by Patrick McShea
Museum visitors sometimes offer spontaneous testimony to the deceptive power of taxidermy.
“There’s a dead bird!” is a comment frequently voiced by people encountering a bird specimen lying on its back in Bird Hall, such as the Wilson’s phalarope pictured below. These specimens, so often called “dead birds”, are actually called study skins.
Study skins are a traditional form of specimen preparation for birds in scientific collections. Unlike taxidermy mounts, which attain a pretense of life through concealed body forms, strategically positioned wires,
and glass eyes of the appropriate size and color, the cotton-stuffed study skins appear lifeless.
The more than 154,000 bird study skins in the museum’s research collection have all undergone similar preparation. For each specimen the full skin of the bird was carefully removed from the underlying muscle,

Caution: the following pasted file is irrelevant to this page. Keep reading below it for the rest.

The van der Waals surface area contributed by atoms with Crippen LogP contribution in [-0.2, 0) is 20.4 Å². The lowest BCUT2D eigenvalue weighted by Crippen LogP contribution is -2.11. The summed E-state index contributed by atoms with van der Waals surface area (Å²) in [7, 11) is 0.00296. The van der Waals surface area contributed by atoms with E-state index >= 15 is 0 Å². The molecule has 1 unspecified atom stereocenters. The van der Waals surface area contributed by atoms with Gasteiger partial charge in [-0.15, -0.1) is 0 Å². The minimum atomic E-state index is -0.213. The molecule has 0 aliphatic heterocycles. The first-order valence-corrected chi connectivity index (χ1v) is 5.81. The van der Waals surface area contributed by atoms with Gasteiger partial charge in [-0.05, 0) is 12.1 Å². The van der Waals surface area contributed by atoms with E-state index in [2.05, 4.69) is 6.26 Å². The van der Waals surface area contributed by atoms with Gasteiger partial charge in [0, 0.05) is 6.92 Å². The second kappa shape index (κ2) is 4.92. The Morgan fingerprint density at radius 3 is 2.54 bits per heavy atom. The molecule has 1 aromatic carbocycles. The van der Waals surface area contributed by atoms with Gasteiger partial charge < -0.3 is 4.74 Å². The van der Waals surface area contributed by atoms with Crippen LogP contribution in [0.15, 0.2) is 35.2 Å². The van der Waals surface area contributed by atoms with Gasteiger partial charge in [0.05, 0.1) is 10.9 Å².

skeleton core, and internal organs, preserving every feather of the creature. Such Uniform preparation creates a standard for comparisons of features between both similar and strikingly different specimens. In addition, the low profile of study skins allows for their storage in shallow cabinet drawers in the manner of the passenger pigeon study skins pictured below.
Although taxidermy mounts far outnumber study skins in Bird Hall display cases, the “skins” play an important role by representing the most numerous form of preserved specimens in the museum’s vast bird collection. Whether or not adjacent taxidermy mounts seem more alive because they share display space with the skins is something you may judge for yourself during your next museum visit.
Patrick McShea works in the Education and Visitor Experience department of Carnegie Museum of Natural History. Museum employees are encouraged to blog about their unique experiences of working at the museum.